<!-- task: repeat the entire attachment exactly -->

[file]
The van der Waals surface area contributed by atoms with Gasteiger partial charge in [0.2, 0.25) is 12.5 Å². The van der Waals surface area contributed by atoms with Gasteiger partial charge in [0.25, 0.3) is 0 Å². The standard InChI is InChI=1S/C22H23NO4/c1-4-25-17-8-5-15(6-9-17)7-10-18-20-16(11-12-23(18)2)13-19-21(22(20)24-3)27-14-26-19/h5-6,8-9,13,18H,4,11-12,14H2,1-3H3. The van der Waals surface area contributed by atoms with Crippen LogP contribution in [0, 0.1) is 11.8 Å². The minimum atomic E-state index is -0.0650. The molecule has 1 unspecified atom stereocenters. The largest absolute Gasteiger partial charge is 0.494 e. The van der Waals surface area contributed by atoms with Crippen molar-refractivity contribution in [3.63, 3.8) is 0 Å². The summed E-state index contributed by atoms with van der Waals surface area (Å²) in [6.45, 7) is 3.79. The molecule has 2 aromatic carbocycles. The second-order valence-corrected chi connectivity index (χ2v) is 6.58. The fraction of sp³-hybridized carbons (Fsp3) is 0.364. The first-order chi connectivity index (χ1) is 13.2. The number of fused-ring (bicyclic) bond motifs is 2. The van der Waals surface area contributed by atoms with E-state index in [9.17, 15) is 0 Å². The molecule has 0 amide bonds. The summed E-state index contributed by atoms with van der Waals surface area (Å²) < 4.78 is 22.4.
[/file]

The van der Waals surface area contributed by atoms with Gasteiger partial charge in [0.2, 0.25) is 12.5 Å². The van der Waals surface area contributed by atoms with Gasteiger partial charge in [0.25, 0.3) is 0 Å². The standard InChI is InChI=1S/C22H23NO4/c1-4-25-17-8-5-15(6-9-17)7-10-18-20-16(11-12-23(18)2)13-19-21(22(20)24-3)27-14-26-19/h5-6,8-9,13,18H,4,11-12,14H2,1-3H3. The van der Waals surface area contributed by atoms with Crippen LogP contribution in [0, 0.1) is 11.8 Å². The minimum atomic E-state index is -0.0650. The molecule has 1 unspecified atom stereocenters. The largest absolute Gasteiger partial charge is 0.494 e. The van der Waals surface area contributed by atoms with Crippen molar-refractivity contribution in [3.63, 3.8) is 0 Å². The summed E-state index contributed by atoms with van der Waals surface area (Å²) in [6.45, 7) is 3.79. The molecule has 2 aromatic carbocycles. The second-order valence-corrected chi connectivity index (χ2v) is 6.58. The fraction of sp³-hybridized carbons (Fsp3) is 0.364. The first-order chi connectivity index (χ1) is 13.2. The number of fused-ring (bicyclic) bond motifs is 2. The van der Waals surface area contributed by atoms with E-state index in [9.17, 15) is 0 Å². The molecule has 0 amide bonds. The summed E-state index contributed by atoms with van der Waals surface area (Å²) < 4.78 is 22.4.